This is not to say I’m not a good driver. I’m a very good driver, actually. I may be a bit shoddy on the clutch every now and again but I think ahead, I plan, I observe (most of the time, hehe). And I passed my test within a year of taking my first, so I must be doing something right. I’m looking forward to getting out there as a licensed driver with my own wheels, learning how to drive properly. But the L and R aren’t going away any time soon, I think. It’s a useful strategy – even more so now that I can drive without supervision.  There’s not always going to be someone in the passenger seat to tell me I’m turning the wrong way.

But still.

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On a different note, the mountains outside my window looked like an alien planet the other day.

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I really love wintertime in the countryside.

Stay awesome everybody.

 

NOTE: All pictures are for once mine, please don’t reproduce without permission =D

Happy Hallowe’en!

Yes, it’s that time of year again – every kid dresses up as either a zombie, a witch, or Batman and starts combing the streets for sweets. Their parents desperately try and get them to sleep afterwards. The shops begin filling with Christmas things. Fake cobwebs reign supreme and that spider on the table is (hopefully) plastic.

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All kidding aside though, I love Hallowe’en, despite it’s commercialisation. I love this time of year as well – everything turns a really nice, warm colour which is comforting despite the drop in temperature. I get to break out my scarf collection the sunlight turns everything buttery and lovely.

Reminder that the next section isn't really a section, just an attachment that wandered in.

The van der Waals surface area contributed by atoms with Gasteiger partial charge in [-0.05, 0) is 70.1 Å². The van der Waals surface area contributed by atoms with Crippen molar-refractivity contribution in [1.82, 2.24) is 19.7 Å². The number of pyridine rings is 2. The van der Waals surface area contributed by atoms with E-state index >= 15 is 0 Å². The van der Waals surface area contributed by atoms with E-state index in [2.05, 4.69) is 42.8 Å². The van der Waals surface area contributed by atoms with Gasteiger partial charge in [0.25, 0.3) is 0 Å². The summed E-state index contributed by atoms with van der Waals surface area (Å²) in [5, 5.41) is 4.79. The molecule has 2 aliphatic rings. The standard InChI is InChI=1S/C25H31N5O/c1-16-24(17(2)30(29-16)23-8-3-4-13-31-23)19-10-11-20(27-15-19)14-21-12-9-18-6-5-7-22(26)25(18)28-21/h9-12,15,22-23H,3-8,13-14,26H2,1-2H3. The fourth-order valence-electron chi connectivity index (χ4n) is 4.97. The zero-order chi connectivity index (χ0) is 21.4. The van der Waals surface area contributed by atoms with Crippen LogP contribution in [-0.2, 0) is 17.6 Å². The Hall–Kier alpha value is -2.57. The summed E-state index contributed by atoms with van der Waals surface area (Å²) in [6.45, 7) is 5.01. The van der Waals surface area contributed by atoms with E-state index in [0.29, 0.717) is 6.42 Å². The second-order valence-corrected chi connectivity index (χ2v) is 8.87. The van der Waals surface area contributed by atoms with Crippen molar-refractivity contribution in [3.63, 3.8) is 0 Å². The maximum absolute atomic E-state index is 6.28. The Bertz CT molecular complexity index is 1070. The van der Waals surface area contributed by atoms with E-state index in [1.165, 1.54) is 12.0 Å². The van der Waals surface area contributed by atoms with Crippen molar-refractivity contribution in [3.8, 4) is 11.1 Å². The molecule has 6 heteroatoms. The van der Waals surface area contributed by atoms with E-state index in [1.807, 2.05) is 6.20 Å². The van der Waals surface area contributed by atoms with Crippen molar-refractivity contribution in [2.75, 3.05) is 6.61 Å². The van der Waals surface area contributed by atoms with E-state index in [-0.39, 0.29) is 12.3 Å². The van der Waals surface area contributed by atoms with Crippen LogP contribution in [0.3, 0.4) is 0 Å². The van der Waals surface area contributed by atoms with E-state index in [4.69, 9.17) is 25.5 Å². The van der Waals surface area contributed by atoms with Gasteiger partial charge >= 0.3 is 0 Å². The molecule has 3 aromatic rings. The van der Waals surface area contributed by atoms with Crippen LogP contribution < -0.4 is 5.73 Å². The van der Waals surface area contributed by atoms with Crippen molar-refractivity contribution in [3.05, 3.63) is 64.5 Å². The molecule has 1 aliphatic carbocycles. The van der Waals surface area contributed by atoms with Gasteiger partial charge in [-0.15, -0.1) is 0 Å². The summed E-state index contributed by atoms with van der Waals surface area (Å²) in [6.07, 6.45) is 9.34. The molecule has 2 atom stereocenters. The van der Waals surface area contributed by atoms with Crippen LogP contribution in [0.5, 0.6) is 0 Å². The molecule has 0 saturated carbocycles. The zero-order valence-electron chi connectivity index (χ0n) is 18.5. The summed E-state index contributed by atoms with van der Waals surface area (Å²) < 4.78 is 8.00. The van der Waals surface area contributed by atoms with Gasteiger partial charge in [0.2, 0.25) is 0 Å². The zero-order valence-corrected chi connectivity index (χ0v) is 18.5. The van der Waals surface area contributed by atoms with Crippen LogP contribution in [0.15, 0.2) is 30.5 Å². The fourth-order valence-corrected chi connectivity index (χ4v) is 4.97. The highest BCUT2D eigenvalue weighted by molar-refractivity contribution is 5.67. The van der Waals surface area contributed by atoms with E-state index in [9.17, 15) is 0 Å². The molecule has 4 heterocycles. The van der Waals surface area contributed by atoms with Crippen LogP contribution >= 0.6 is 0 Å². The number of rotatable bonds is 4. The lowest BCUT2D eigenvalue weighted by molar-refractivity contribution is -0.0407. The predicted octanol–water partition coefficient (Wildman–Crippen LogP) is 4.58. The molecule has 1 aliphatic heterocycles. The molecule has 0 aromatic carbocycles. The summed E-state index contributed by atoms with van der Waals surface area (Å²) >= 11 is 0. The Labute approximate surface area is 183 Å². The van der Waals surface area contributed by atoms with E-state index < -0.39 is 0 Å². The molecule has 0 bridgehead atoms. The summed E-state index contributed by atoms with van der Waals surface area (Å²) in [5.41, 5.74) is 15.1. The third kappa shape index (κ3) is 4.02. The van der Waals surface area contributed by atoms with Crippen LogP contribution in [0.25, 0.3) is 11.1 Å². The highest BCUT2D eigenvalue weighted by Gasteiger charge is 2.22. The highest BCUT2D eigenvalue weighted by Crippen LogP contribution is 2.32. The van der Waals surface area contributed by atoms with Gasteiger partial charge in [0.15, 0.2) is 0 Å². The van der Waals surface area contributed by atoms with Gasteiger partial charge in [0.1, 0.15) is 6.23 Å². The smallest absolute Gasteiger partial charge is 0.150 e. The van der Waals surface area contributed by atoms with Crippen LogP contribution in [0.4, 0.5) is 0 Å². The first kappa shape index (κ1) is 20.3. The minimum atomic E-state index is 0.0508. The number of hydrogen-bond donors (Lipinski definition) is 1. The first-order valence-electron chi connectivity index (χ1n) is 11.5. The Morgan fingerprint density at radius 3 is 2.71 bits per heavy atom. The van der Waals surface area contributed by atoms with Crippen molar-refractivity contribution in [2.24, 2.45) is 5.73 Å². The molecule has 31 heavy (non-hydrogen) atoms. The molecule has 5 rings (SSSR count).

So some things about Hallowe’en you might not already know.

It’s not actually called Hallowe’en. The word Hallowe’en itself is a corruption of All Hallow’s Eve; which unsurprisingly occurs the day before All Hallows. This is a Christian holiday that takes place on November 1st and may also be known as All Saints Day. Traditionally the dead are honoured, graves are attended to and tidied, a special Mass is said.

All Hallow’s Eve itself was another of the Christian Church’s way of imposing their religion on the masses way back when in the Middle Ages. All Hallows replaced Samhain (pronounced So-wen), which is a pagan holiday about – guess what- honouring the dead. It’s a Greater Sabbat, and it’s the night when the veil between the worlds of the living and the dead is thinnest. A good time for divination and for honouring the ancestors that came before us.

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To bust a couple of myths that annoy me while I’m here;

  • Blacks cats were believed to be witch’s familiars (a demon in a benign form that aided the witch in her evil spells and midnight demonic rendezvous). Hence unlucky.
  • 13 is the perfect number for a witch’s coven – again, hence unlucky thirteen. For this reason I consider thirteen a lucky number. It’s amazing what a shift in perception can do.
  •  Sacrifices do not mean live sacrifices. Usually it’s flowers or food. We’re not complete psychopaths.

It’s simple, then, to see where the whole ghost/witch/skulls/general spooky theme comes from. No matter which belief system you ascribe to, this time of year is certainly the time of the dead, with rites of some form or another going on right across the world. Though why the spiders have to get involved I just don’t know. I hate spiders. Even the plastic ones.